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Can you define a macro that would take a listings code as a parameter and insert it inside a \begin{lstlistings} \end{lstlistings} block?

My idea is something like this:

\def\blist#1{\begin{lstlisting} #1 \end{lstlisting}}

so I could just write

\blist{ "this code is inside listings block" }
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3  
You can't to that in full generality in any case. The problem is that lstlisting is a (smart) variant of verbatim and such environments can never be the argument to a command. –  egreg Nov 4 '12 at 12:11
    
I see. And would something like this \def\blist{\begin{lstlisting}} \def\elst{\end{lstlisting}} work? \blist TEXT TEXT \elst gives me an error on \elst –  Dwelle Nov 4 '12 at 12:57
    
Like verbatim, LaTeX must see an explicit \end{lstlisting} to end the job; so hiding it in a macro is not helpful. –  egreg Nov 4 '12 at 13:14
1  
So, where's the advantage of using \blist{<long series of statements>} instead of the clearer \begin{lstlisting}...\end{lstlisting}? –  egreg Nov 4 '12 at 13:51
3  
@DavidL: Did you know that listings provides an inline version: \lstinline, which works similar to your requested \blist. Alternatively, use \let\blist\lstinline and use \blist. –  Werner Nov 4 '12 at 15:17
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1 Answer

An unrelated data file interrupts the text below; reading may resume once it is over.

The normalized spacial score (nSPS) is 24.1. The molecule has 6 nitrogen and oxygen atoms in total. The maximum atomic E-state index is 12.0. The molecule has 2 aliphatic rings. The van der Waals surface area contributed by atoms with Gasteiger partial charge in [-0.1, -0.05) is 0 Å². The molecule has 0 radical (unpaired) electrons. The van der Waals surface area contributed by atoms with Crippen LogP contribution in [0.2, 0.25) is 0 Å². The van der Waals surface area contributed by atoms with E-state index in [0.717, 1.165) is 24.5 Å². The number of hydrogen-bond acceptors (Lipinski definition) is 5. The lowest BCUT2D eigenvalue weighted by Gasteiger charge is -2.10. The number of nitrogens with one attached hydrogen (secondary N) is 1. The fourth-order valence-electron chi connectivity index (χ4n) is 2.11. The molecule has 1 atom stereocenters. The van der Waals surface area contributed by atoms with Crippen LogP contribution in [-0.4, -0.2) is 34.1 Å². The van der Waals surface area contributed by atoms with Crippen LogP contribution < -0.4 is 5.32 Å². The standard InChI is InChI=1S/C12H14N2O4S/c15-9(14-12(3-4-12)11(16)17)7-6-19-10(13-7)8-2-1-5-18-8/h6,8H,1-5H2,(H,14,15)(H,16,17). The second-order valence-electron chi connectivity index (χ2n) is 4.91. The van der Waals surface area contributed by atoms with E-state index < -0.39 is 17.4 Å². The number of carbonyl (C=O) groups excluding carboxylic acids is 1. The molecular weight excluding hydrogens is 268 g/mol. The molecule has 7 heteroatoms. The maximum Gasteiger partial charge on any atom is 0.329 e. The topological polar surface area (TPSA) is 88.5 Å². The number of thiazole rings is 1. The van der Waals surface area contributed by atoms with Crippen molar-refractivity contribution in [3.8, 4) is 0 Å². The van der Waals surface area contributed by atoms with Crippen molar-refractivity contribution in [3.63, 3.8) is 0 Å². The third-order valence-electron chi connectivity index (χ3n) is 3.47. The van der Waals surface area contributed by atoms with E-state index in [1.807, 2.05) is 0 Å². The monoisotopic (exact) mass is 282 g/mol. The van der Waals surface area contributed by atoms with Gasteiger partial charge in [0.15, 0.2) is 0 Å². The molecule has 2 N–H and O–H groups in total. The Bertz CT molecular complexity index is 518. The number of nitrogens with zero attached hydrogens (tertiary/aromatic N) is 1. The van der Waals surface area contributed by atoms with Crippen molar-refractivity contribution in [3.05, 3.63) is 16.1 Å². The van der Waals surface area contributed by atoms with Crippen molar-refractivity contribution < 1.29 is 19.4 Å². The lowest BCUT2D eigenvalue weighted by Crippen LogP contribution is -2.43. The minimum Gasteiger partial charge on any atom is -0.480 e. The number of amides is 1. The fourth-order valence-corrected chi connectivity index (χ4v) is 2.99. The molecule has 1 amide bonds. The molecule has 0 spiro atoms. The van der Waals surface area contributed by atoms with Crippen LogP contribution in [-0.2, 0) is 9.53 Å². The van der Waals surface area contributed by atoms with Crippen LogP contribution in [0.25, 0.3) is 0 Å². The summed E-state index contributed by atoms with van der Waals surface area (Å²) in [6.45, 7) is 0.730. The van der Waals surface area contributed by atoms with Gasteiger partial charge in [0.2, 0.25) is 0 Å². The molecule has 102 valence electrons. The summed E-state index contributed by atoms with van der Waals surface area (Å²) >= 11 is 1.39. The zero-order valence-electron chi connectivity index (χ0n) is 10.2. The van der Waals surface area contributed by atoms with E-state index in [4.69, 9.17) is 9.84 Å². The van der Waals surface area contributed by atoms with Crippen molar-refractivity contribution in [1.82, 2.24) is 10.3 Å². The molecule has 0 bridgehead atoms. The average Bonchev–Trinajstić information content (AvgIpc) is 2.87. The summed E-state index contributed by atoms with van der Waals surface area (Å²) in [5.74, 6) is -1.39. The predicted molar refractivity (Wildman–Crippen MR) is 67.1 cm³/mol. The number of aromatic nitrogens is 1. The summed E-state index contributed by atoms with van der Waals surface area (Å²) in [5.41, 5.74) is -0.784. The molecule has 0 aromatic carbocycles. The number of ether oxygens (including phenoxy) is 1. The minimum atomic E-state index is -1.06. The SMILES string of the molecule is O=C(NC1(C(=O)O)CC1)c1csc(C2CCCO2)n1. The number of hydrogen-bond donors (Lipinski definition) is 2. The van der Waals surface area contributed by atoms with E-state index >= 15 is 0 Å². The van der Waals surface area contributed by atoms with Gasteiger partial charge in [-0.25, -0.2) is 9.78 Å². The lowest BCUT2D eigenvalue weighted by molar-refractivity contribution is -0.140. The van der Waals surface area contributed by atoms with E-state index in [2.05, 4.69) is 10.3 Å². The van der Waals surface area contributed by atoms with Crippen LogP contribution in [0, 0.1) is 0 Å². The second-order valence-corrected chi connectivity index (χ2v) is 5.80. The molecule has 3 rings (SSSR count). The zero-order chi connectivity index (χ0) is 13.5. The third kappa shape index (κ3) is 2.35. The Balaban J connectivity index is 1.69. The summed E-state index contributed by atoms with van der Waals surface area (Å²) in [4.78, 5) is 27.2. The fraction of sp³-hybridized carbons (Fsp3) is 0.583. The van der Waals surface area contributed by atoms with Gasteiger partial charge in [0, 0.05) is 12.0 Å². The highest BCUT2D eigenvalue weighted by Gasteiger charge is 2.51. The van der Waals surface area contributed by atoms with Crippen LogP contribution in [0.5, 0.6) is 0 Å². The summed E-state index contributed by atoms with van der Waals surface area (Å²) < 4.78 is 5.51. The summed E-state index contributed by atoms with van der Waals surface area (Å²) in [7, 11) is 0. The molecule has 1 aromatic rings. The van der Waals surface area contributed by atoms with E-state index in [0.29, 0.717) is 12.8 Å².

up vote 2 down vote accepted

At first an input such as

\blist{<statement>
  <statement>
  <statement>
  <statement>}

can seem more appealing than

\begin{lstlisting}[<options>]
<statement>
<statement>
<statement>
<statement>
\end{lstlisting}

but eventually it doesn't reveal such. For one thing: \end{lstlisting} is much more evident in the input than a single brace.

Besides, there are technical reasons why the "macro with argument" is difficult to implement for lstlisting: this environment is pretty much like verbatim (but does more complicated things) and so it can't go inside the argument to another command, if you want that it treats correctly all the characters which are special to LaTeX (braces, #, $ and %, in particular).

A good text editor can help, but also listings features: if you want to give particular options for typesetting chunks of code, you can define a new environment:

\lstnewenvironment{blist}[1][]
  {\lstset{<common options>,#1}}
  {}

and then

\begin{blist}
<statement>
<statement>
<statement>
<statement>
\end{blist}

will be typeset applying the <common options>. Not very harder to type and good for marking your input and making it easy to find the chunks of code that use that common setting. You can also add "local options" by saying

\begin{blist}[<local options>]
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